I have had other vid shooters ask me to capture and edit their work – turned them down flat – I say “If you can’t see what is a good piece of footage, then quit shooting – you need to learn the process for yourself”. Of course they walk away all pissy, but there are too many wannabes these days. You said it Michael – There will be alot of mediocre footage, but there will be some exceptional work as well.

    Rob – I have to disagree with you on your response about being a one man band and not being able to effectively edit. I’m there myself – I shot stills for close to 30 years now and have been a photo editor when I was a newspaper and magazine shooter – now I take those skills and apply them to video. One has to apply themselves, learn from other mentors and then be willing to make the mistakes.

  4. Cliff, you may have misunderstood my comment. I didn’t mean to suggest that no videographer is capable of editing his or her own material. I’m sure many of them are, and probably to do it better than another editor could.

    But does that mean that the price of poker for videography is the ability to edit as well as to find and shoot creative footage? A rigid adherence to that model might mean that the next Alfred Eisenstat or Margaret Bourke-White doesn’t get recognized, and that would be a shame.

    In another context, I commented here, “Let a thousand flowers bloom.” (Closer reading of Mao indicates I should have said “a hundred flowers.”) That’s all I’m really suggesting here, that the one-man band model may be right for many and may indeed end up winning the day for all, but it seems early in the development of the art form to lock onto it for everyone just yet.

  5. Pingback: PressPosts / User / NoBloodForOil / Submitted

  6. This made me think…I will have to look through my tapes. I interviewed Eisenstadt, and I think I kept the raw tape. I don’t suspect it was too earth shattering, but it is always fun to dig through the tapes. Mr. Eisenstadt was at a gallery. I believe it was an anniversary of V-Day (is that right?) and we talked about his Times Square photograph. I will start digging.

    That was an outstanding post – or blog – or essay. I too, believe there should/could be an outlet that culls the best video journalism.

    I have an idea.

  7. Rob – I understand your position. As Michael is helping to lead the way for content creators, I am of the mind that he is closer to the mark of the true one man band production person.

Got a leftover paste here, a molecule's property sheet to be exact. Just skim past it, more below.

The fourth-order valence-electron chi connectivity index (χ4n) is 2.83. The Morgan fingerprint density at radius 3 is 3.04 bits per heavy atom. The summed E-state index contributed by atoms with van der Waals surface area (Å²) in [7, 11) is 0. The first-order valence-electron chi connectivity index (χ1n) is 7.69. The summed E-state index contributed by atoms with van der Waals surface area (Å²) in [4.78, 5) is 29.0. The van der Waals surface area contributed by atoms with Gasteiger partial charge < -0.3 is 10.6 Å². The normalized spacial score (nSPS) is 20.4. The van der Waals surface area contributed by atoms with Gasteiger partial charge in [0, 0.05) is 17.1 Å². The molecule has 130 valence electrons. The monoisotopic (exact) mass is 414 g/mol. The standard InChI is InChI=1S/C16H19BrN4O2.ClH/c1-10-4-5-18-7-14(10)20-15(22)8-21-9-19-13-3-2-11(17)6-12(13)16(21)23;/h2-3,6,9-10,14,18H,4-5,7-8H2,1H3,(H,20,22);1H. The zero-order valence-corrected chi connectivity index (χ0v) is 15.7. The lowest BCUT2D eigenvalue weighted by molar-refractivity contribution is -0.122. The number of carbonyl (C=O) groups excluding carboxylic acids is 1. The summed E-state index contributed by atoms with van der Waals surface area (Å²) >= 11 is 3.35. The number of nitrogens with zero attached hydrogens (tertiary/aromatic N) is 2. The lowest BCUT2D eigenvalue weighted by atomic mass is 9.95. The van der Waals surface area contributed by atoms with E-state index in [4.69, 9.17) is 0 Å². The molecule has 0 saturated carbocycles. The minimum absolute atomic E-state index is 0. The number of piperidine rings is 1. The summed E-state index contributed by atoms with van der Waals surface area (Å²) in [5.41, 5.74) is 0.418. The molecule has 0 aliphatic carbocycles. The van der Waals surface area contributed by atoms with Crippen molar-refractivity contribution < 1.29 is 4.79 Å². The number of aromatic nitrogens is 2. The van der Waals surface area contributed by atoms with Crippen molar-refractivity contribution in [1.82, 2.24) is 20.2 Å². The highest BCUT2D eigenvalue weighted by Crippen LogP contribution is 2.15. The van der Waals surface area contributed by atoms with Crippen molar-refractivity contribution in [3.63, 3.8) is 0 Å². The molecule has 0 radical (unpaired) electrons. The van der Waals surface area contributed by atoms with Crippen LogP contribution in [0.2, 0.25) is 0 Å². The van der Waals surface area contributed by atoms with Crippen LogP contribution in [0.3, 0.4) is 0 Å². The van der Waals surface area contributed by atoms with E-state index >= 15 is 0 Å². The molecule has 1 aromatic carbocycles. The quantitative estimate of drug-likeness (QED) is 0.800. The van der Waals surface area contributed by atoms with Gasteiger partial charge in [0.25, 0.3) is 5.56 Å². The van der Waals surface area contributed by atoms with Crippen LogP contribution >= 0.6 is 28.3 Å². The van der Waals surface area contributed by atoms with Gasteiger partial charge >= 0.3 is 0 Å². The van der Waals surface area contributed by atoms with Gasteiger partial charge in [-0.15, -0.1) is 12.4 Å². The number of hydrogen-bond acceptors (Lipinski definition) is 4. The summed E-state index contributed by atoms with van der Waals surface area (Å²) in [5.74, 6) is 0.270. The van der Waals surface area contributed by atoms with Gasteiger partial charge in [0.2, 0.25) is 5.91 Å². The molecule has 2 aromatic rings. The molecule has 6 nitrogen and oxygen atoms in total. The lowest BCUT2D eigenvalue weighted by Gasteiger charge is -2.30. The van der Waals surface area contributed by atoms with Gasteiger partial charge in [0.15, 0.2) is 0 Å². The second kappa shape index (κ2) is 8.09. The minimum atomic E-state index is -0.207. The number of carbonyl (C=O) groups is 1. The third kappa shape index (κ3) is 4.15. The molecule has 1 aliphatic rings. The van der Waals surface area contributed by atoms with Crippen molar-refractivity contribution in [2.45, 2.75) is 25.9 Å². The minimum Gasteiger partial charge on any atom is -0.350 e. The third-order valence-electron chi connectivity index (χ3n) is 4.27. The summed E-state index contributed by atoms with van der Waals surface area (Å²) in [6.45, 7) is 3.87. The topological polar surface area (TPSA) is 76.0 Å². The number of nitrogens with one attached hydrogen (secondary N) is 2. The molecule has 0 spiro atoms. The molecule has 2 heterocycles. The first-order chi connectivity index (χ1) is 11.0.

I think it is extremely important to learn the process of editing (and to be proficient at it). Person experience story: A former Dept head of the Photo dept at a newspaper in the late 80’s chewed me out pretty good when I shot five rolls of film on a freelance assignment for the paper when it could have been done in two – he said I should have edited in the camera and come away with all I needed (he was right) – that has stuck with me ever since. I shot less and came back with more after that point (I was eventually hired by that newspaper).

    OTOH – there are some things that are more difficult to grasp (I am no whiz at all with After Effects). The concepts of motion graphics is for me like a deer staring into an oncoming cars headlights. So I guess what I’m saying is that you have to determine what are the crucial skills needed to get the job done. And I believe becoming a good editor is one of them from my POV.

    That doesn’t mean there aren’t those who good editors should be kept out – but the premise behind the Indie VJ movement is as David Dunkley Gyimah of Viewmagazine.tv has stated: “Be a Jack of all trades, Master of many.”

  8. I forget to mention – even though the VJ model is about information, each shooter has a unique vision, and that vision is best known by it’s author or creator. Who better to express one’s own vision than the original creator of that content. But the rules of editing need to be adhered to – hence, why the content creator should have the skills of being a good editor. Edit your own work, then show it to someone who has better skills. The feedback is invaluable in developing your own skills of editing.